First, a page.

Almendro / Dipteryx spp.
Tonka, Sarrapia, Charapilla, Cumarut, Eboe, Shihuahuaco Amarillo.
Distribution & Tree
Cumaru is endemic to Central America and through the Amazon Basin. In Guatemala, it’s referred to as almendro de montaña, literally mountain almond. In Izabal, it tends to occur in steeper montane forests. It develops well on sandy soils and tolerates clayey and acidic conditions. The tree grows up to 40 meters in height and upwards of 100 cm in diameter.
When freshly cute, the heartwood is reddish to purplish brown with brown or purplish streaks. Upon exposure, it gradually becomes a light or yellowish brown. Its sapwood is distinct. Cumaru has a medium luster, a fine texture, and interlocked grain. The wood has an oily or waxy feel.
Due to high density and silica content, the wood is difficult to saw and bore, especially with hand tools. Unless the grain is particularly interlocked, it planes to a smooth surface. Because of its high density and oily nature, it glues poorly. Stellite-tipped and tungsten-carbide cutting equipment is recommended.
Strength & Durability
The wood is highly durable to brown-rot and white-rot fungi with excellent weathering properties. It’s highly durable to termites and holds up well when buried and in contact with fresh water. It is resistant in seawater and in the presence of marine borers.
Heavy construction, decking, railroad ties, ship planks and decks, seawater hydraulic works, bridges, cogs and shafts, truck bodywork, barge and dock fenders, flooring, pulp-mill equipment, tool handles, bearings, and turnery. It can be used for veneer. Due to its durability, cumaru is proposed as a substitute for lignumvitae.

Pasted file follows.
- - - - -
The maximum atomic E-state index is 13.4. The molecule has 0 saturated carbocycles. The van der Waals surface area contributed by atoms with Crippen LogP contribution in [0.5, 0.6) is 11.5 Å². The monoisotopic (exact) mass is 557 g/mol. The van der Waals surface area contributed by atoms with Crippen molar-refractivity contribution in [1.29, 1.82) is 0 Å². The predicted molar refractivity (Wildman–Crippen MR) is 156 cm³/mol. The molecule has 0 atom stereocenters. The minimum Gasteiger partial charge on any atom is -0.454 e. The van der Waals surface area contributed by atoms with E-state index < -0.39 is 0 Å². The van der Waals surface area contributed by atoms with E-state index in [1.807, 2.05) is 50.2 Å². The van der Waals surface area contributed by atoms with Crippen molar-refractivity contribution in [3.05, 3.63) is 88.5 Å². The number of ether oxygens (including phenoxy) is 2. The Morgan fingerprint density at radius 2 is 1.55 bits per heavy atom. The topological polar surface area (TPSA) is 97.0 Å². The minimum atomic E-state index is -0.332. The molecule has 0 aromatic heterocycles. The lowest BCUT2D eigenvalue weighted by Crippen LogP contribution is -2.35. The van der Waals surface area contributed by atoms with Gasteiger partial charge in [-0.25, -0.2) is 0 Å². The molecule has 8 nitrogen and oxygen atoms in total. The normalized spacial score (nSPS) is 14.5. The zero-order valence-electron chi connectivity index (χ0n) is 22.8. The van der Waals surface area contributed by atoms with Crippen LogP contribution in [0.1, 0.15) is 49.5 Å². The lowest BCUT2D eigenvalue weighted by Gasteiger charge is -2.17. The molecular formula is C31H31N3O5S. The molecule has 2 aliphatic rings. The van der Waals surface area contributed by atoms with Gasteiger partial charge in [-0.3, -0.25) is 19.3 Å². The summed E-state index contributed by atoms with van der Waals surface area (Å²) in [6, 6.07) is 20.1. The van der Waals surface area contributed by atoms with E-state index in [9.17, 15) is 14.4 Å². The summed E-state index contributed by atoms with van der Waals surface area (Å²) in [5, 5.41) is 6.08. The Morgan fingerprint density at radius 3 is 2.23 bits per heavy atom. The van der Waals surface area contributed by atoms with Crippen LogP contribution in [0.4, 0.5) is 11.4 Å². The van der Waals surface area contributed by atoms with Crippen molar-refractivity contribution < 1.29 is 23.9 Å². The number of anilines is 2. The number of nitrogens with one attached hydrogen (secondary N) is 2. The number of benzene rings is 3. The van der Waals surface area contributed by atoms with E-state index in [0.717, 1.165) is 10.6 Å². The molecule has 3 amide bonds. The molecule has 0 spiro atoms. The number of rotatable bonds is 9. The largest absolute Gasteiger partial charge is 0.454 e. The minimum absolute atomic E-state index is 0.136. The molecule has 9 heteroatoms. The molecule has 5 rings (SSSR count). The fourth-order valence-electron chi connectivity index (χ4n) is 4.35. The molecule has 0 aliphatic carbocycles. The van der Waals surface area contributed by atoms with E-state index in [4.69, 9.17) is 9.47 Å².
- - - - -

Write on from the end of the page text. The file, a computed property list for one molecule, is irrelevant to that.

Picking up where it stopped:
Ecological & Social Importance
Cumaru produces the tonka bean, a vanilla-cinnamon scented seed whose active ingredient, coumarin, has been used in perfumes and cuisine for over two hundred years. The green macaw, threatened in Costa Rica, nests in its branches. As a consequence, the tree’s harvest is restricted in the country.
|Technical Characteristics||Cumaru||Ipê||Hickory (Shagbark)|
|Bending Stiffness (Modulus of Elasticity)||GPa||22.3||22.1||14.9|
|Bending Strength (Modulus of Rupture)||MPa||175.1||177.0||139.3|
|Values determined at 12% humidity - Provided for reference only|
Values are for reference only and cannot be guaranteed. Wood is a natural material and physical and mechanical properties may vary depending on age, genetics, and other factors. We encourage customers to consult the references provided in the bibliography. For further explanations of wood’s key technical characteristics, an excellent resource is the Wood Database with articles on Density (average dried weight); Janka hardness; Elastic Modulus; Rupture Modulus; Crushing Strength; Radial, Tangential and Volumetric Shrinkage.